In the run-up to the House impeachment vote, Paxton supporters, including former President Donald Trump, urged lawmakers to vote no.
On Saturday, the State Republican Executive Committee, grassroots leaders who help set the Texas GOP’s platform, condemned the impeachment in a 53-11 vote. A resolution denounced the House for not allowing Paxton to defend himself against the accusations and for not putting witnesses under oath when they were questioned by investigators. It likened the impeachment process in the House to a “banana republic.”
A majority of the impeachment allegations against Paxton originated with eight of his former top deputies who, in 2020, met with law enforcement to accuse Paxton of misusing his power to benefit his friend and political donor, Austin real estate investor Nate Paul. In return, they said, Paxton apparently accepted bribes that included a $25,000 political donation and funding for remodeling Paxton’s Austin home, plus they said a woman involved in an extramarital affair with Paxton was given a job at one of Paul’s companies.
The former officials said Paxton directed agency employees to help Paul gain access to investigative records and that he drafted a legal opinion that helped Paul stall impending foreclosure sales on properties. Paxton also pushed the agency to hire an outside lawyer to harass Paul’s enemies, the officials said.
Their report set off an FBI investigation that was taken over by the U.S. Justice Department this year.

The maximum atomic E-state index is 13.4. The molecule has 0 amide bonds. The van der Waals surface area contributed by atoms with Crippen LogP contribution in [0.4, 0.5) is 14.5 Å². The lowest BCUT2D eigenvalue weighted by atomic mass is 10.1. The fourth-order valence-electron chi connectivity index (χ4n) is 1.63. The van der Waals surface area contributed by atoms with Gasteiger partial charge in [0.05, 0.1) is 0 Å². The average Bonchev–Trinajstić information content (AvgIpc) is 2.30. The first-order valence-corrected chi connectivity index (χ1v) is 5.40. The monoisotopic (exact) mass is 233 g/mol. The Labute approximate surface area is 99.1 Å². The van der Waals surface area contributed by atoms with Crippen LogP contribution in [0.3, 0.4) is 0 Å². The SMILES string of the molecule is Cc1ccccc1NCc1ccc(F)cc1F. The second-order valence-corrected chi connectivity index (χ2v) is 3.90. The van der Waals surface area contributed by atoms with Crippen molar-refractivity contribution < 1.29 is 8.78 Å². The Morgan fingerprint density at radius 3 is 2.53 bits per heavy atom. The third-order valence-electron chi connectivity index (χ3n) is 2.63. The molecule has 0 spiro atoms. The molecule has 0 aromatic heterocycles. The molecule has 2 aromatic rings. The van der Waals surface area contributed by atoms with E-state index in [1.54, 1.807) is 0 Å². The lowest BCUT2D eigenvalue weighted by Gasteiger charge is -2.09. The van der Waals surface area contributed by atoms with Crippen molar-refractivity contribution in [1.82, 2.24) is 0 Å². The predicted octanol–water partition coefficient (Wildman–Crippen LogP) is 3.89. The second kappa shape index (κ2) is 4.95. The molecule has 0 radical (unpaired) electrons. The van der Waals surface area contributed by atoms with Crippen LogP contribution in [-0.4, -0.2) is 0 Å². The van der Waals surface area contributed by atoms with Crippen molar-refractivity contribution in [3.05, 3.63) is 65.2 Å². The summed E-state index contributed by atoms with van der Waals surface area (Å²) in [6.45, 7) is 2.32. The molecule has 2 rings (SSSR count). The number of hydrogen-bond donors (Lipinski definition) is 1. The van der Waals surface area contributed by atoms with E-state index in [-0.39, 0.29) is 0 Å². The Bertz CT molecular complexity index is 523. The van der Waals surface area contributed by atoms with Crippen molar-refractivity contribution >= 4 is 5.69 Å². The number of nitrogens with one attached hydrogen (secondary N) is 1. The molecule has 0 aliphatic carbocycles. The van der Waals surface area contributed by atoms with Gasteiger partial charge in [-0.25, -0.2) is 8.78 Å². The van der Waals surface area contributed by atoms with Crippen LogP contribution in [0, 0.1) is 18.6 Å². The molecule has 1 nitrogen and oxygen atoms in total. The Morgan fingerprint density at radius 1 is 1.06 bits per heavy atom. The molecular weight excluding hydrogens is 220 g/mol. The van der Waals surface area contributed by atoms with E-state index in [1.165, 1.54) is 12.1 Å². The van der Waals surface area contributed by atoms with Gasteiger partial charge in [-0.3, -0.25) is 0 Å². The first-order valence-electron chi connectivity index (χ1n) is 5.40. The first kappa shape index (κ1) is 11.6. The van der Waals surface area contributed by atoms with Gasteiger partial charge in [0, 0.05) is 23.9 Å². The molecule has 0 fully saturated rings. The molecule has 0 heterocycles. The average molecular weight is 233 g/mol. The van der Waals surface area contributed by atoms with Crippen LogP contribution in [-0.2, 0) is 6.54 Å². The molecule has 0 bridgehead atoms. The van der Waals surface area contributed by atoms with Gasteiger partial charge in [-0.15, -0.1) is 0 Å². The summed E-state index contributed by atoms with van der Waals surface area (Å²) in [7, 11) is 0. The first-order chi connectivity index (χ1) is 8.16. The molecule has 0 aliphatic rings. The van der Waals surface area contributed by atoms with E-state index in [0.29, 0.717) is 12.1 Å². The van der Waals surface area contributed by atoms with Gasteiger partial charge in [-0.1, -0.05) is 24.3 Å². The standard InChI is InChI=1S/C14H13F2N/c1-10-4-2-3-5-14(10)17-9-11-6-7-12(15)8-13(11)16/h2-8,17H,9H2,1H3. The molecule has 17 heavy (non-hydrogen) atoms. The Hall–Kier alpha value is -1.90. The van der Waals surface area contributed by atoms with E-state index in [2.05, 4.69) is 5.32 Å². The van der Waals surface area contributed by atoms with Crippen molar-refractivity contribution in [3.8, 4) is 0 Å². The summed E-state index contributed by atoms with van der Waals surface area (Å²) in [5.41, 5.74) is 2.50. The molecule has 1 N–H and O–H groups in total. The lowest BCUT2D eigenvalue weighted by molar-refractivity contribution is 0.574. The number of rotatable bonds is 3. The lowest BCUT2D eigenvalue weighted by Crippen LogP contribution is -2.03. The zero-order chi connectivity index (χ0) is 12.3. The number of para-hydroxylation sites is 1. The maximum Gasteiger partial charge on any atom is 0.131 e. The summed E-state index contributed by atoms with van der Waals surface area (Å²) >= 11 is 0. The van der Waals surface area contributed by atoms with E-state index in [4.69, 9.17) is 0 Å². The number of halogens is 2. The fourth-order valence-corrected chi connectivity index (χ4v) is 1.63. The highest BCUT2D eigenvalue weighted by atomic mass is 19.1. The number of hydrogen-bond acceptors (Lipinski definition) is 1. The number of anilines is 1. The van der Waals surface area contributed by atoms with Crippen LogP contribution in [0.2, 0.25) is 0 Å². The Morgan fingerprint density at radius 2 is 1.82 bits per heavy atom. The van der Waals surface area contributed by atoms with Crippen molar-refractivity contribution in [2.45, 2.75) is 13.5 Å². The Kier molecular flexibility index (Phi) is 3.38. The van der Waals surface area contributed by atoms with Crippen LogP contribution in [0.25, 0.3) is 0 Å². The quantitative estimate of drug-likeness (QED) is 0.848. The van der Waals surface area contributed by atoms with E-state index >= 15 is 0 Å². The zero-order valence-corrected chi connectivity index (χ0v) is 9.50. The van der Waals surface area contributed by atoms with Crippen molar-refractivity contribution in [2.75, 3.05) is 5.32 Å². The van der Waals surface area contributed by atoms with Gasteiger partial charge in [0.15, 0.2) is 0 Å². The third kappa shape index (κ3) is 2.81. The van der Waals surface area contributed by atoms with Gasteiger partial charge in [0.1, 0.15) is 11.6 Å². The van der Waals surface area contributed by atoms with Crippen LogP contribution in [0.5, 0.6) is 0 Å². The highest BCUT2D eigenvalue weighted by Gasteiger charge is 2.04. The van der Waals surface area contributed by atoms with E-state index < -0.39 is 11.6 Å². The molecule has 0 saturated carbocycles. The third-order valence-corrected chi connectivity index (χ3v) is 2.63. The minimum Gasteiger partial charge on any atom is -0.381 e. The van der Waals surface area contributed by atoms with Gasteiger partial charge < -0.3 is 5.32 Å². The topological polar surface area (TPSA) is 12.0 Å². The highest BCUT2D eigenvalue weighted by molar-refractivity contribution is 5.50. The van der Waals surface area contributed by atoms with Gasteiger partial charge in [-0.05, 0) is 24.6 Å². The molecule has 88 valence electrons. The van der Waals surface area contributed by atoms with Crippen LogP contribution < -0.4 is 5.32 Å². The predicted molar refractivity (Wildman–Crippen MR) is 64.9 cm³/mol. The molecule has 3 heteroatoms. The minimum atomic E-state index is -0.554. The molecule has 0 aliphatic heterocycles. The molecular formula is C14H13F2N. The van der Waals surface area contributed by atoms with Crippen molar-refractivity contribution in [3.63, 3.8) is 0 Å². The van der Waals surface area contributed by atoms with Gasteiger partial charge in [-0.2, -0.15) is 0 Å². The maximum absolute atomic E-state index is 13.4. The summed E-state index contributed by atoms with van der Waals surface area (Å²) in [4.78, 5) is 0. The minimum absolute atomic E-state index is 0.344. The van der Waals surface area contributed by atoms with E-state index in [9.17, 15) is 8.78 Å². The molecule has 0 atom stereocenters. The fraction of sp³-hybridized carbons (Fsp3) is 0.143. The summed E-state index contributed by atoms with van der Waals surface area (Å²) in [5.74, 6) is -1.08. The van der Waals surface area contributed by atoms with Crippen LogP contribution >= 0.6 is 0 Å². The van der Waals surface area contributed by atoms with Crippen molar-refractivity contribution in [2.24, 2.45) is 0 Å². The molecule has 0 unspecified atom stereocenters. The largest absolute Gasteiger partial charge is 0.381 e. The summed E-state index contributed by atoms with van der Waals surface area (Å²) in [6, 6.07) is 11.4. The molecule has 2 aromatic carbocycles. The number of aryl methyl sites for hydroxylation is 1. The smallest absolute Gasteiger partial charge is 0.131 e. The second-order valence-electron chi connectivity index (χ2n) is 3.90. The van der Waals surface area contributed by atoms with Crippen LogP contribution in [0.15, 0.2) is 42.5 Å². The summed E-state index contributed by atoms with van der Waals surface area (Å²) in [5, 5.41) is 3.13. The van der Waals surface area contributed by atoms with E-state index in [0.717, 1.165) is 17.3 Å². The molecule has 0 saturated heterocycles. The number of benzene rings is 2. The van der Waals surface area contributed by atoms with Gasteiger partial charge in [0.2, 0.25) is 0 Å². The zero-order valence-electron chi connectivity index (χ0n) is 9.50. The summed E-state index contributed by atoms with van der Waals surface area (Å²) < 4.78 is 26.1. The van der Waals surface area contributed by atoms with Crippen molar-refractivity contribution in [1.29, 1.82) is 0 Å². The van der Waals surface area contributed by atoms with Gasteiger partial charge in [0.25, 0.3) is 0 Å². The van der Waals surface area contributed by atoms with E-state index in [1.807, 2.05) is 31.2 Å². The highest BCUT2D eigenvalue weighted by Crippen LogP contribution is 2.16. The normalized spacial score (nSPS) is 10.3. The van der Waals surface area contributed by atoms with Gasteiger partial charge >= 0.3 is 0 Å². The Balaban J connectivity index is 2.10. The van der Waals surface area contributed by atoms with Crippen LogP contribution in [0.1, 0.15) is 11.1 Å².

On June 6, a federal grand jury indicted Paul on eight counts of making false statements to financial institutions. He is involved in numerous other bankruptcy and legal disputes related to his real estate businesses.
Within two months, all eight of the attorney general’s office executives who reported Paxton to the FBI and other agencies were fired or resigned. Four of them filed a whistleblower lawsuit in November 2020 claiming they were improperly fired in retaliation.
Disclosure: Dick DeGuerin, Rusty Hardin and Tony Buzbee have been financial supporters of The Texas Tribune, a nonprofit, nonpartisan news organization that is funded in part by donations from members, foundations and corporate sponsors. Financial supporters play no role in the Tribune’s journalism. Find a complete list of them here.
Correction, June 20, 2023 at 9:48 p.m.: An earlier version of this story misstated the day the Texas Senate returns from recess. It is Wednesday, not Monday.